Strangely absent from any official curriculum--often considered a form of contraband revealed only through secret conversations and in code-- are the covert formulas, practices and dictums on which long-time teachers rely. These secrets are, at last, available for public review:
1. You can always get easier but you can't get harder. New teachers often want their students to like them. This is a mistake. It's just dandy if they end up liking you, but during the first few days and first few weeks of class, what your students need to do is respect you. They need to concern themselves with their performance and your judgment of it. You do not really need to concern yourself with their judgment of you. The students are not your friends, just as your own children (if you have them) are not your friends and just as your own parents (if they've done a good job) are not your friends. Being an effective teacher depends in part on your willingness to establish boundaries and maintain them. If you come in acting like Mr. Rogers, you cannot then turn into Donald Trump; you cannot come in as Betty Boop and turn into Judge Judy. You can lighten up throughout the term, but no one will take you seriously if you become tougher. Much better to start out tough and end up warm and fuzzy.
2. Even if students say they don't care about anything, they do. Help them recognize, articulate, and embrace their appetites.
3. Nothing but nothing beats remembering the names of your students. Allow me to emphasize the fact that this is a very important skill. If this sounds overwhelming because you have so many students, just remember you only have to remember their names while they're in your classes. It is only necessary that you remember their names in situ. Once the class is over, you should feel free to say simply, "Hello there!" with sufficient enthusiasm.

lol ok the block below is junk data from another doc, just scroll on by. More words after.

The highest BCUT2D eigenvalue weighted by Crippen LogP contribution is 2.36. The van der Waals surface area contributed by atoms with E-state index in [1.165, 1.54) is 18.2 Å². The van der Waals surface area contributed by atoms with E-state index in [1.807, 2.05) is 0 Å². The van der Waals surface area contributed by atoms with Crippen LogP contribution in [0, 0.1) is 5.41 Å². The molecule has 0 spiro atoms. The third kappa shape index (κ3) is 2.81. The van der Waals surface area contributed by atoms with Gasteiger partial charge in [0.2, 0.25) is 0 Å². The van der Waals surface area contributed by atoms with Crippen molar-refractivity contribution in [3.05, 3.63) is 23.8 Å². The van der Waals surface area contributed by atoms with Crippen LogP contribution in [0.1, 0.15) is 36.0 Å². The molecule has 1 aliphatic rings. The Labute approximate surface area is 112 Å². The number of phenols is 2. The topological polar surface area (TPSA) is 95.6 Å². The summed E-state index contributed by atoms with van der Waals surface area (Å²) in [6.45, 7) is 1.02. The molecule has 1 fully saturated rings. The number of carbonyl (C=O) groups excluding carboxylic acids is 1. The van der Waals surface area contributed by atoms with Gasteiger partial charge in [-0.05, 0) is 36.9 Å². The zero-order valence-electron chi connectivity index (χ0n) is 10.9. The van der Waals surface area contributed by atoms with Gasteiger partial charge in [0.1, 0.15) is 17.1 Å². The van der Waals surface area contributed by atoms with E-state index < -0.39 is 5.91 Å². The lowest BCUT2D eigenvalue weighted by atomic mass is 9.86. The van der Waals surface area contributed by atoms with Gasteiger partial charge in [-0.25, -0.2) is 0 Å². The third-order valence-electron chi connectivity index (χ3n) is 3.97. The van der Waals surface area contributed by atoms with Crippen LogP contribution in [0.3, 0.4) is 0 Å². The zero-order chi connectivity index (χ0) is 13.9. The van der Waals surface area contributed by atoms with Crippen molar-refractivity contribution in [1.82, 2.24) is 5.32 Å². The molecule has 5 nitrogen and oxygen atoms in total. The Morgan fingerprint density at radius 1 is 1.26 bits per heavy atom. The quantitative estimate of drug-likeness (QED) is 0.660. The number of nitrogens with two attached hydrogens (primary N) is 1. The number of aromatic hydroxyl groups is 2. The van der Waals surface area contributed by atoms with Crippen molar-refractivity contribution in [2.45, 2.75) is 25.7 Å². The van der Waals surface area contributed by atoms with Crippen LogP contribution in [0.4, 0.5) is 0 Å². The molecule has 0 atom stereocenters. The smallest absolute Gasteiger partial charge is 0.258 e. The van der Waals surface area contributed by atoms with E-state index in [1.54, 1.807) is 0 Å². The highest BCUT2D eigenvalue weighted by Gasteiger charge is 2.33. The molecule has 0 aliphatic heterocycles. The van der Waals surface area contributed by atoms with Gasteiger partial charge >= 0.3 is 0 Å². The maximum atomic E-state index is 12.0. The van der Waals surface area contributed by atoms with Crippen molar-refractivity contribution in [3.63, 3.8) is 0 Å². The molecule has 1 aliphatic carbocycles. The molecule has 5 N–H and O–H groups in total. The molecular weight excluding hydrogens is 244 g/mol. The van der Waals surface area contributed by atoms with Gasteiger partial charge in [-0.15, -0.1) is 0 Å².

4. One important way you can help your students succeed is to make them understand that the heart fluttering and breath-holding feeling they have when they think they're going to be asked a question is anticipation, not fear. They should associate excitement rather than trepidation with the idea of being called on. Although it's sometimes tedious to acknowledge every comment a student makes during a discussion, it's worth it. Calling on one kid after another without recognizing what the previous student has said in any way is as disrespectful as somebody talking to you at a cocktail party, but looking over your shoulder to see if there's someone more interesting to talk to as soon as you shut up. Listen carefully to your students; they'll respond by listening carefully to you.
6. Students do not have to make you happy; that's not their job. Their job is to learn what you're teaching them. You must believe that what you're teaching them is something they'll need to know. You are the authority not because you're in control of the situation but because you can give them what they'll need to carry them through their lives.
7. And finally, whether your classroom is in the Poughkeepsie, in Portland, or in Prague, remind yourself of this: if you're doing it well, teaching always will take you a little bit by surprise.